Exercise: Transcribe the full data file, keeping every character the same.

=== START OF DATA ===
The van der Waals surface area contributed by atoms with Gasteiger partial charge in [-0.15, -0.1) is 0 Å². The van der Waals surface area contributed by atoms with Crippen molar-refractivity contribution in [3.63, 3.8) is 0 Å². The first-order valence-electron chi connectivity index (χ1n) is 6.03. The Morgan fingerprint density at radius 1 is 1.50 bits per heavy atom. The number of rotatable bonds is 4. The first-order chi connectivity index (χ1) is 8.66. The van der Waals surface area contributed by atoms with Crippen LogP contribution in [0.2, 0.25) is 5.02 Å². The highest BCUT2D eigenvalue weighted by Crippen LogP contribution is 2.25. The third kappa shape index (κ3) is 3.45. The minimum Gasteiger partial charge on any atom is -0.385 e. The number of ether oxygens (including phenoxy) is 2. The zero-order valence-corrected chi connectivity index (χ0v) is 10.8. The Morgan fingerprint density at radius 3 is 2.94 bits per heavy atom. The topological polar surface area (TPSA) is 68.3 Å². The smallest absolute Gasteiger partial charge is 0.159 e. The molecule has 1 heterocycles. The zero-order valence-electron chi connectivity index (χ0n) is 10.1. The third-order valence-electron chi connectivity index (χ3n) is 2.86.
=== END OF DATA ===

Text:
The van der Waals surface area contributed by atoms with Gasteiger partial charge in [-0.15, -0.1) is 0 Å². The van der Waals surface area contributed by atoms with Crippen molar-refractivity contribution in [3.63, 3.8) is 0 Å². The first-order valence-electron chi connectivity index (χ1n) is 6.03. The Morgan fingerprint density at radius 1 is 1.50 bits per heavy atom. The number of rotatable bonds is 4. The first-order chi connectivity index (χ1) is 8.66. The van der Waals surface area contributed by atoms with Crippen LogP contribution in [0.2, 0.25) is 5.02 Å². The highest BCUT2D eigenvalue weighted by Crippen LogP contribution is 2.25. The third kappa shape index (κ3) is 3.45. The minimum Gasteiger partial charge on any atom is -0.385 e. The number of ether oxygens (including phenoxy) is 2. The zero-order valence-corrected chi connectivity index (χ0v) is 10.8. The Morgan fingerprint density at radius 3 is 2.94 bits per heavy atom. The topological polar surface area (TPSA) is 68.3 Å². The smallest absolute Gasteiger partial charge is 0.159 e. The molecule has 1 heterocycles. The zero-order valence-electron chi connectivity index (χ0n) is 10.1. The third-order valence-electron chi connectivity index (χ3n) is 2.86.